Flashcards in Chapter 5 Vocab Deck (24):
clear and present danger test
A legal interpretation that reconciled two views of the First Amendment right of free speech, the first that Congress could not pass any law to restrict speech and the second that it could punish harms caused by speech, but only if said speech presented a "clear and present danger".
Communist Control Act
A federal law enacted in 1954 which declared the Communist party to be part of a conspiracy to overthrow the government.
due process clause of the Fourteenth Amendment
A part of the constitutional amendment ratified in 1868 that has been used by the Supreme Court to prevent state governments from infringing “fundamental personal rights,” such as freedom of speech.
Espionage Act and Sedition Act
Federal laws enacted in 1917 and 1918 which made it a crime to utter false statements that would interfere with the military, to use the mails to advocate treason or resistance to laws, or to express any disloyalty intending to incite resistance to the war effort.
One of two First Amendment clauses dealing with religion. It forbids government involvement in religion, even on a nonpreferential basis.
A rule of criminal procedure which holds that evidence gathered in violation of the Constitution cannot be used in trial.
freedom of expression
One of two parts of the First Amendment protecting freedom of speech, of the press, and of assembly, and the right to petition the government.
freedom of religion
One of two parts of the First Amendment protecting the free exercise of religion and prohibiting the establishment of religion.
free exercise clause
One of two first Amendment clauses dealing with religion. It forbids Congress from prohibiting individuals’ practice of religion, although there are rarely religious exemptions from laws that are binding on all individuals.
good faith exception
A modification of the exclusionary rule allowing evidence in a trial even though it was obtained without following proper legal procedures if the police believed the procedures were properly executed. For example, this allows evidence to be submitted when the police believed that the search warrant had been properly issued.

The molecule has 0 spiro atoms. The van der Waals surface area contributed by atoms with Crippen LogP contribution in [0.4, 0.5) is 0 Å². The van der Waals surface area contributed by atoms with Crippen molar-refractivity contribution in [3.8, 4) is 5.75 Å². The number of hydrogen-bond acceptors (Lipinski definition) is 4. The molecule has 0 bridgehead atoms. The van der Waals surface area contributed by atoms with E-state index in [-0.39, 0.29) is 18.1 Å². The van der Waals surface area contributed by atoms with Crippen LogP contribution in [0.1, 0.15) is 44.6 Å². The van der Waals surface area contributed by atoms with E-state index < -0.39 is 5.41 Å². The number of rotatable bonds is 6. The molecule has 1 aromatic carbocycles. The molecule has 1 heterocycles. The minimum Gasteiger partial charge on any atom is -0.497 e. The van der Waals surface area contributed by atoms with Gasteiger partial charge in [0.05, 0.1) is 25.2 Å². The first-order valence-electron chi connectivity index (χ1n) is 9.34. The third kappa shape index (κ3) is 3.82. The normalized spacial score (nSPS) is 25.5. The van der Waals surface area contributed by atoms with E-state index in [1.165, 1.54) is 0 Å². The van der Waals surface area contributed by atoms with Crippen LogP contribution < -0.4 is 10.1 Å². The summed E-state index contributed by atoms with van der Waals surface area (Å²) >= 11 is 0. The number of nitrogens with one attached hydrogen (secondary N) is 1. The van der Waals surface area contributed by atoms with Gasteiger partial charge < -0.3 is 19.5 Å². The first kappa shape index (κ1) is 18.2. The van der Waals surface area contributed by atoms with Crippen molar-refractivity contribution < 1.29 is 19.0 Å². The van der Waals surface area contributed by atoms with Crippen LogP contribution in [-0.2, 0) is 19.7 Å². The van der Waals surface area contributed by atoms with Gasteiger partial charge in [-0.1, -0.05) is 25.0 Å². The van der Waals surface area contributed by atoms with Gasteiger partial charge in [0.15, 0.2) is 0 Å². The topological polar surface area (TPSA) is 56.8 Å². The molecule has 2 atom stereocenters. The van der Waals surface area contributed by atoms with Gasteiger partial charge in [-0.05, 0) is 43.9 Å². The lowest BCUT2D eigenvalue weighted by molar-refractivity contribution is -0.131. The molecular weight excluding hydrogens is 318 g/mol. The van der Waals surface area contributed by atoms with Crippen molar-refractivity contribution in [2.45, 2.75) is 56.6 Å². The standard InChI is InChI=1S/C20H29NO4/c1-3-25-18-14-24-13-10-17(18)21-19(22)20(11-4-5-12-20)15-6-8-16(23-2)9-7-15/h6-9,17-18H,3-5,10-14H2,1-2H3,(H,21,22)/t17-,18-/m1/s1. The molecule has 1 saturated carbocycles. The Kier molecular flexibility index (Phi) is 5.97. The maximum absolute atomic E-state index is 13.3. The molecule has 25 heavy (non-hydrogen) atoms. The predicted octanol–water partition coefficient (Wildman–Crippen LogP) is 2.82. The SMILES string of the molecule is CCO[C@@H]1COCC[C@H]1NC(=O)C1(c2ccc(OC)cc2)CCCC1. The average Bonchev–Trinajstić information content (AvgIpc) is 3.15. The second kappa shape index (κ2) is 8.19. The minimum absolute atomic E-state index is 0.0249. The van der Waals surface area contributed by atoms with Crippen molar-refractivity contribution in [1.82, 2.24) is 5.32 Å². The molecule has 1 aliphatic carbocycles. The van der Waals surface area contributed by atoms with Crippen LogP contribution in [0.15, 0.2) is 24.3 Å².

A crime motivated by bigotry.
Internal Security Act
A federal law enacted in 1950 which required members of the Communist party to register with the government.
A form of speech not given automatic constitutional protection, consisting of any written statement defaming the character of another person with a falsehood. Public figures must also prove actual malice.
An allegation that a person is unfairly impugning the motives, attacking the patriotism, or violating the rights of individuals. The term originated from the unsubstantiated charges advanced by Senator Joseph McCarthy in the 1950s.
Informing a person taken into custody of the right to remain silent, the right to have a lawyer present during questioning, and the right to consult a lawyer without charge if unable to afford one. The requirement that the Miranda warning be delivered to detainees is a protection derived from the Fifth Amendment’s right not to incriminate oneself. Police failure to give the warning makes any confession presumed to be involuntary.
A form of speech not given automatic constitutional protection, defined as a work that, taken as a whole, appeals to the prurient interest as judged by contemporary community standards or that depicts sexual activity in a patently offensive manner, and that lacks literary, artistic, political, or scientific value.
Government censorship of the press in advance of publication.
A condition that must be satisfied before a judge can issue a search warrant. It requires that a judge be persuaded by the police that good reason exists to believe that a crime has been committed and that the evidence bearing on that crime will be found at a certain location.
A person of public stature, such as a celebrity or elected official. Public figures must prove actual malice to win a libel suit.
An order from a judge authorizing the search of a place. The warrant must describe what is to be searched and seized and is issued only after a judge is convinced by police that probable cause exists to believe that a crime has been committed and that evidence bearing on the crime will be found at a certain location.
A federal law enacted in 1798 which made it a crime to express anything false, scandalous, and malicious about officers of the federal government or to excite hatred against the government itself.
A federal law enacted in 1940 which made it illegal to advocate the overthrow of the government by force or violence.
A form of speech not given automatic constitutional protection, involving an illegal act meant to convey a political message.